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A dielectrophoretic study of the carbon nanotube chaining process and its dependence on the local electric fields

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Abstract

The chaining process of a system of interacting carbon nanotubes (CNTs) under an alternating current electric field is investigated at two regions of different electric field characteristics. For the region of uniform electric field (far from the electrodes), a two-dimensional multiparticle approach based on the dielectrophoretic (DEP) theory and classical mechanics is proposed to investigate the CNT rotational and translation motion. For this scenario, CNT rotation and alignment along the electric field direction occurs first, followed by the translation and chaining processes which were found to be highly dependent on the CNT-to-CNT initial configuration. On the other hand, the presence of high electric field gradients governs the CNT chaining at regions near the electrodes. DEP forces caused by such gradients were computed by finite element analysis and compared to the magnitude of the CNT-to-CNT interacting forces at zones of uniform electric fields. A critical distance of CNT-to-CNT separation was estimated, which determines if a CNT is attracted towards the electrode or if it is attracted by other CNTs away from the electrodes. Experimental evidence of CNTs dynamic motion under electric fields is presented to support the predicted trends.

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Acknowledgements

Technical support of Carlos Falla and José Bante (CINVESTAV) in the experimental section is strongly appreciated.

Funding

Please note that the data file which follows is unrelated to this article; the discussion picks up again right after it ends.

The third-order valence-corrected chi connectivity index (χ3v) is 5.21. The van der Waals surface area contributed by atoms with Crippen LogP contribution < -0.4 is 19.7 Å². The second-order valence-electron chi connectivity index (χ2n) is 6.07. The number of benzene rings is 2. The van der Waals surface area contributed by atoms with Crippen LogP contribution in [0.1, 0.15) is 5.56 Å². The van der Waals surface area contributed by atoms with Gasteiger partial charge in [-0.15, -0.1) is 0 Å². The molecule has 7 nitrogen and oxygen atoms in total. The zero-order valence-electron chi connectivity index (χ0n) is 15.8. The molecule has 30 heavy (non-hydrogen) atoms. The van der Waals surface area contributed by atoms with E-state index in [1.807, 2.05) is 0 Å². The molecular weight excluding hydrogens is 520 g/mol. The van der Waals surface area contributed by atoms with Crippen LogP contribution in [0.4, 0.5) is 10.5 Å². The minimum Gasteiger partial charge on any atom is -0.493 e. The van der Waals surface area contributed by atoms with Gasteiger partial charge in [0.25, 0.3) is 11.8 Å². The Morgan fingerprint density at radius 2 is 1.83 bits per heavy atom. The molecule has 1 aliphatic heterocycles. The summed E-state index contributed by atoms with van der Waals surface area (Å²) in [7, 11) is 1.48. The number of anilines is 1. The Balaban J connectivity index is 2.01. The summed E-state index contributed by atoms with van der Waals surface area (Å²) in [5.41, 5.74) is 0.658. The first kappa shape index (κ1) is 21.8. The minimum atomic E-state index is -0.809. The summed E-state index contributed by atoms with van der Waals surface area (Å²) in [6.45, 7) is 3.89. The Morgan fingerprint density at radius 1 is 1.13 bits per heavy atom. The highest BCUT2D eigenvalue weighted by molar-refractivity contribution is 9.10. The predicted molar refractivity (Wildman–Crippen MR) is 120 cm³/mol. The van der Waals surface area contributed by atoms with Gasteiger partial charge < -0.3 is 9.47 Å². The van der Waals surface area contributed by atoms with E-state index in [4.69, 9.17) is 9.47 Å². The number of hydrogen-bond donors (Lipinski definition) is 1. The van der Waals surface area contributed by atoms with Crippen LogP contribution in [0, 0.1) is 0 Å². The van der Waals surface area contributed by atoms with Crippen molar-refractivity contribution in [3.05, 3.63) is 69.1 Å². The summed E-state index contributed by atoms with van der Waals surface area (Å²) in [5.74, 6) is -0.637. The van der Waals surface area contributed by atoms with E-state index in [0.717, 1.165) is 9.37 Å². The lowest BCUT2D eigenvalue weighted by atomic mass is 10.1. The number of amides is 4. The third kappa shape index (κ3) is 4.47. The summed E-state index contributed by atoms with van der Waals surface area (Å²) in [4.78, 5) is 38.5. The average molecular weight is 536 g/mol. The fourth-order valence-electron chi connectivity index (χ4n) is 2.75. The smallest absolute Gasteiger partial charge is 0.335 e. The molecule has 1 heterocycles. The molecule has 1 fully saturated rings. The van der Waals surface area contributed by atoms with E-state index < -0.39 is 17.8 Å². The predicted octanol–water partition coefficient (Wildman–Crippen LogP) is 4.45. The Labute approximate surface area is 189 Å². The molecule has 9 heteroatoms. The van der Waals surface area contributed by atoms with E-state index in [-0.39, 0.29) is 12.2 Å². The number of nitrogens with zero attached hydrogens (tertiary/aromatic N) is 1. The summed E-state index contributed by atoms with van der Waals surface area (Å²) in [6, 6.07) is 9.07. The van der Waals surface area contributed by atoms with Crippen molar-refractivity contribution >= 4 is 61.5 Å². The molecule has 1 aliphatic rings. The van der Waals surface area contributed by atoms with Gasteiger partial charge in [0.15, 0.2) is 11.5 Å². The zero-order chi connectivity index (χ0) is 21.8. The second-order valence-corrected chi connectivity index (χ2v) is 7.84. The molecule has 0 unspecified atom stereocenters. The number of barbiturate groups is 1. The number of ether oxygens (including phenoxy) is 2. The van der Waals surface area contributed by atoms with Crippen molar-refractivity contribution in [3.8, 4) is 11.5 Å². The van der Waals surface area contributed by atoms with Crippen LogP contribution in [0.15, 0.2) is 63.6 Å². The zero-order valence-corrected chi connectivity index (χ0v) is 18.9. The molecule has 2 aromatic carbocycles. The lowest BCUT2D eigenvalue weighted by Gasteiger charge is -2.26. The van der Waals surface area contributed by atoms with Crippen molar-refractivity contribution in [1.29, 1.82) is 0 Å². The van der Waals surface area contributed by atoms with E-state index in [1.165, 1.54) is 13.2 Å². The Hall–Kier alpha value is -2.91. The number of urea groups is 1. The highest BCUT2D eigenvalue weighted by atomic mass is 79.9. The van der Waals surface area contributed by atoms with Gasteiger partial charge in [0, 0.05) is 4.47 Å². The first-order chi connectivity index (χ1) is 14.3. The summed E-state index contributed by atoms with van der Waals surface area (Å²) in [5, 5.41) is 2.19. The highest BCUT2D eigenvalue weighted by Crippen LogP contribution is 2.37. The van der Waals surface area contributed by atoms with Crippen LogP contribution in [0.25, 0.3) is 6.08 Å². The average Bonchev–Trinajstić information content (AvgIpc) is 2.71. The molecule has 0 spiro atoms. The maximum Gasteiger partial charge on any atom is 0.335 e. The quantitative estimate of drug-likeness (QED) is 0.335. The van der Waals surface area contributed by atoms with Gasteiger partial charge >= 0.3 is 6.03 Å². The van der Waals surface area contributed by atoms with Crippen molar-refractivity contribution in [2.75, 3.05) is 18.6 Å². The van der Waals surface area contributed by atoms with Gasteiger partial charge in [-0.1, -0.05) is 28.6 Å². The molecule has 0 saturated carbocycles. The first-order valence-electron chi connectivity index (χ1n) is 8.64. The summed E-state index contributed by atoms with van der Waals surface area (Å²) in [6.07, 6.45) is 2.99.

This work was supported by the “Fondo Sectorial de Investigación para la Educación” through the SEP-CONACYT grant No. 235905 (A.I. Oliva-Avilés). V.V. Zozulya acknowledges additional support from CONACYT project No. 256458.

Author information

Correspondence to A. I. Oliva-Avilés.

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The authors declare that they have no conflict of interest.

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Supplementary material 2 (MP4 1577 kb)

Supplementary material 3 (MP4 1714 kb)

Supplementary material 4 (MP4 2284 kb)

Supplementary material 5 (MP4 29525 kb)

Supplementary material 1 (MP4 372kb)

Supplementary material 2 (MP4 1577 kb)

Supplementary material 3 (MP4 1714 kb)

Supplementary material 4 (MP4 2284 kb)

Supplementary material 5 (MP4 29525 kb)

Appendix A. Expressions for the frictional and dielectrophoretic terms of the governing motion equations

Appendix A. Expressions for the frictional and dielectrophoretic terms of the governing motion equations

According to the proposed model for the dynamics of CNT rotation, a frictional (Ti,fr) and DEP terms (Ti,DEP) are required, see Eq. (2). The frictional torque for CNT-i is defined as,

$$T_{i,fr} = \, 8\pi\eta\left( {r_{e} } \right)^{3} K_{r} \frac{{d\theta_{i} }}{dt}$$
(10a)
$$r_{e} = \, \left( a \right)^{1/3} \left( b \right)^{2/3}$$
(10b)
$$K_{r} = \frac{{4p_{{}}^{2} \left( {1 - p_{{}}^{4} } \right)}}{{3\left[ {\frac{{2p_{{}}^{2/3} \left( {2 - p_{{}}^{ - 2} } \right)}}{{K_{t} }} - 2} \right]}}$$
(10c)
$$K_{t} = \frac{{\sqrt {\left( {1 - p_{{}}^{ - 2} } \right)} }}{{p_{{}}^{ - 2/3} ln\left[ {p\left( {1 + \sqrt {\left( {1 - p_{{}}^{ - 2} } \right)} } \right)} \right]}}$$